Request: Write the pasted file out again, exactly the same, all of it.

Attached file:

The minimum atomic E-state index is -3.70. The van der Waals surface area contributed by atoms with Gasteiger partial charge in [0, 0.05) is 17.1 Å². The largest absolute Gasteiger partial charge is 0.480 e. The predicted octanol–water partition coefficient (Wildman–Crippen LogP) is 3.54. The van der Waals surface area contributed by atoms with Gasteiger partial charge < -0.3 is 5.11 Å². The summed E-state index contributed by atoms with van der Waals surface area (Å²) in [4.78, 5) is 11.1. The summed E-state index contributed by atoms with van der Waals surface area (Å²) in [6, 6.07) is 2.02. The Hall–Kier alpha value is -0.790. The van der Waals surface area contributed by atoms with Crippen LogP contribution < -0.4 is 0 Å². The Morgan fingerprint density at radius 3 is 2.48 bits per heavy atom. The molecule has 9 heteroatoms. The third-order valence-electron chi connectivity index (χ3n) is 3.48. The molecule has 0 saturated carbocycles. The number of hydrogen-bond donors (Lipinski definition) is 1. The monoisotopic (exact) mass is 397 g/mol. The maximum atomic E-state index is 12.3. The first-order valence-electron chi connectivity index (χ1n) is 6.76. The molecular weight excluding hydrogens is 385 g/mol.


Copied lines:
The minimum atomic E-state index is -3.70. The van der Waals surface area contributed by atoms with Gasteiger partial charge in [0, 0.05) is 17.1 Å². The largest absolute Gasteiger partial charge is 0.480 e. The predicted octanol–water partition coefficient (Wildman–Crippen LogP) is 3.54. The van der Waals surface area contributed by atoms with Gasteiger partial charge < -0.3 is 5.11 Å². The summed E-state index contributed by atoms with van der Waals surface area (Å²) in [4.78, 5) is 11.1. The summed E-state index contributed by atoms with van der Waals surface area (Å²) in [6, 6.07) is 2.02. The Hall–Kier alpha value is -0.790. The van der Waals surface area contributed by atoms with Crippen LogP contribution < -0.4 is 0 Å². The Morgan fingerprint density at radius 3 is 2.48 bits per heavy atom. The molecule has 9 heteroatoms. The third-order valence-electron chi connectivity index (χ3n) is 3.48. The molecule has 0 saturated carbocycles. The number of hydrogen-bond donors (Lipinski definition) is 1. The monoisotopic (exact) mass is 397 g/mol. The maximum atomic E-state index is 12.3. The first-order valence-electron chi connectivity index (χ1n) is 6.76. The molecular weight excluding hydrogens is 385 g/mol.